Trad jazz Monday :( ...

MegiMegi Posts: 6,774Member
edited September 2016 in Guitar Chat
I'm now somehow involved in a couple of "trad jazz" bands - one that plays Monday evenings, and one every other Monday afternoon at a local (now independent) library. I wish I could say I'm really keen on the music, but I'm just not is the honest truth. The one in the evening pays a bit of useful dosh, the afternoon library thing (to which I'm about to head off now) very little in the dosh department. The people who play in both bands are lovely, and I won't say I've not had any benefit from doing the gigs, but I'm really thinking it's getting to the time when the downside is overshadowing the upside, and I should leave one, or maybe both. I don't find it an easy thing to do, but... Has anyone else here had to leave a band for similar reasons, and how did you handle it? Did you regret the decision later?

Comments

  • LesterLester Posts: 1,513Member, Moderator
    edited September 2016
    From the money angle it sounds as though the evening gig is giving you more contentment than the library gig but you will have other pros and cons for each band.

    Once you have decided which band you want to leave, the challenge is how to announce in such a way that it causes minimum disruption to upcoming work.

    In these two situations where both bands have a regular booking I might say that here is one month's notice to leave (ie. the end of October) but if they haven't found a replacement then I will honour bookings until the end of the year (including New Year's Eve). That's just one possibility.

    I left a band earlier this year after playing bass in it for 4 years. In the first couple of months after leaving, especially when I saw its name on a poster for an upcoming gig, there was naturally a tinge of 'that should be me playing' but really, I left because it wasn't working out for me and so I have no regrets.
  • MegiMegi Posts: 6,774Member
    Appreciate your thoughts, thank you for that Lester. And sensible ideas re how to handle things they are too. I need to do a bit of thinking really - the afternoon library one is only every couple of weeks, and you'd think ought to be no bother to do, but after a while, it starts to be an irritant.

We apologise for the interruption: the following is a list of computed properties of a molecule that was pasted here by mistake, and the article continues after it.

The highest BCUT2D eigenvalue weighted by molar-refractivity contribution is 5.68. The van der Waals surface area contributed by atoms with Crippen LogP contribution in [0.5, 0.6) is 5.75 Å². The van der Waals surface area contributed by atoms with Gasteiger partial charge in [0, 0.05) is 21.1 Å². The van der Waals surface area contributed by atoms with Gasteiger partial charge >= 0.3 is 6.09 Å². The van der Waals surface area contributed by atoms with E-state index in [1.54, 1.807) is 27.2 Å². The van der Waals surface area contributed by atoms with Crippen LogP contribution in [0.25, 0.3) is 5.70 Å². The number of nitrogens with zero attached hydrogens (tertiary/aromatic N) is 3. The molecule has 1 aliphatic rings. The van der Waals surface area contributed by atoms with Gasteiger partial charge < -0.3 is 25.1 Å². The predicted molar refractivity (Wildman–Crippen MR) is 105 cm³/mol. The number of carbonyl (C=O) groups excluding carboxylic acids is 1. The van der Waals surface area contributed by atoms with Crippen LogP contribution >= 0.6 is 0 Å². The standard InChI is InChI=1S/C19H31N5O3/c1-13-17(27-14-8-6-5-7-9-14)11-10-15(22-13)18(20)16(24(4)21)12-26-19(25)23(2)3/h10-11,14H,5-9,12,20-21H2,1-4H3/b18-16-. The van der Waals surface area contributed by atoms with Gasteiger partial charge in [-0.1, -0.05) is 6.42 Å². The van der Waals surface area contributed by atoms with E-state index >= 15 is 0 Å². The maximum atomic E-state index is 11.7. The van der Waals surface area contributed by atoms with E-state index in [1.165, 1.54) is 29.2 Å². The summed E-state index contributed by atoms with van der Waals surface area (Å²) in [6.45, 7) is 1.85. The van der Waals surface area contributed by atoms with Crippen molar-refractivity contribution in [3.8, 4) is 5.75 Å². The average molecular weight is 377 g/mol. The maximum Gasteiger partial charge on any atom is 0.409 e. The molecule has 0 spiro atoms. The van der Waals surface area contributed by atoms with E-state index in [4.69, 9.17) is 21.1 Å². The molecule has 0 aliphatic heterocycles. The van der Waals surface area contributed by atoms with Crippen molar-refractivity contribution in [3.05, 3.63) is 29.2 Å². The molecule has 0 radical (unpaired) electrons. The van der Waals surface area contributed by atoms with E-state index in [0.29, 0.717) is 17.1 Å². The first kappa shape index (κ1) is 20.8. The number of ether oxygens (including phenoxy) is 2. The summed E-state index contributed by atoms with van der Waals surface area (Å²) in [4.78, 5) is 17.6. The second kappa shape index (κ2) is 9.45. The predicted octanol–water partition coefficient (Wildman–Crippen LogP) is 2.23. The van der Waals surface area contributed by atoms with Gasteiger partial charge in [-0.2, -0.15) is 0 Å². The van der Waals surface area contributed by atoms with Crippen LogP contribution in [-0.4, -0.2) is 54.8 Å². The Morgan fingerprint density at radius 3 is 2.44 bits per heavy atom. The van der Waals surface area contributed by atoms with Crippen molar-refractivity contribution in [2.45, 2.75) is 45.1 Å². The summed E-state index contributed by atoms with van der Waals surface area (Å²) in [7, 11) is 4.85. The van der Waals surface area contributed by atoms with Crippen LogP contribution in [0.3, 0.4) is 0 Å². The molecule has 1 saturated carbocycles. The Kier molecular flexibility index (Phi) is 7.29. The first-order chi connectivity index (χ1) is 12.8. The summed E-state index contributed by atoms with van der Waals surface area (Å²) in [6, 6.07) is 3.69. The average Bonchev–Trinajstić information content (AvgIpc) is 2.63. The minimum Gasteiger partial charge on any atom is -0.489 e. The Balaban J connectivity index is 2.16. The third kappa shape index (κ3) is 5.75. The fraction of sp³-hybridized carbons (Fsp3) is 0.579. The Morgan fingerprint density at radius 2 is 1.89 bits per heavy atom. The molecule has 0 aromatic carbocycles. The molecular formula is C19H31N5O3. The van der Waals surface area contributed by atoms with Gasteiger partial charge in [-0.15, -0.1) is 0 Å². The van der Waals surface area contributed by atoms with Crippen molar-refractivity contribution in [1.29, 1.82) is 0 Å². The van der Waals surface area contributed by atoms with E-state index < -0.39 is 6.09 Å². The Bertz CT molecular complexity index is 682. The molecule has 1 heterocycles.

I may keep the evening one going, just for the money, but I feel a bit mercenary if I do that, which doesn't seem right somehow. In musical terms, both bands are capable of playing well (but often don't), and although sometimes good music does happen, I think the overall picture might be that I would benefit more in terms of my own musical/mental well-being if I leave. There is somehow a bad effect from playing music that isn't really one's thing, week after week, or at least that's how I find it - I struggle to go through the motions with good grace.
  • Derek_RDerek_R Posts: 1,635Member
    I've never been good at playing in bands where I haven't liked the music. Though being in a band is great fun and being out with the boys is always fun it's still a lot of effort and if one doesn't like the music it simply isn't worth it. Most of the time I've been able to extricate myself from such situations before getting in too deep. One band, where I did enjoy the music, was getting too serious and there was talk of giving up jobs and whatnot. So I handed in my notice and did all the gigs until they found a replacement (and even a few more after the replacement headed off to Australia). Like Lester said, it wasn't always easy to watch when that band went onwards and upwards - but it was the right decision.

    If you need the ££s then stick with the evening gig. But if you don't need the money I suspect that in the long term you be better off knocking that one on the head, too, and spending the time on playing the style you really love.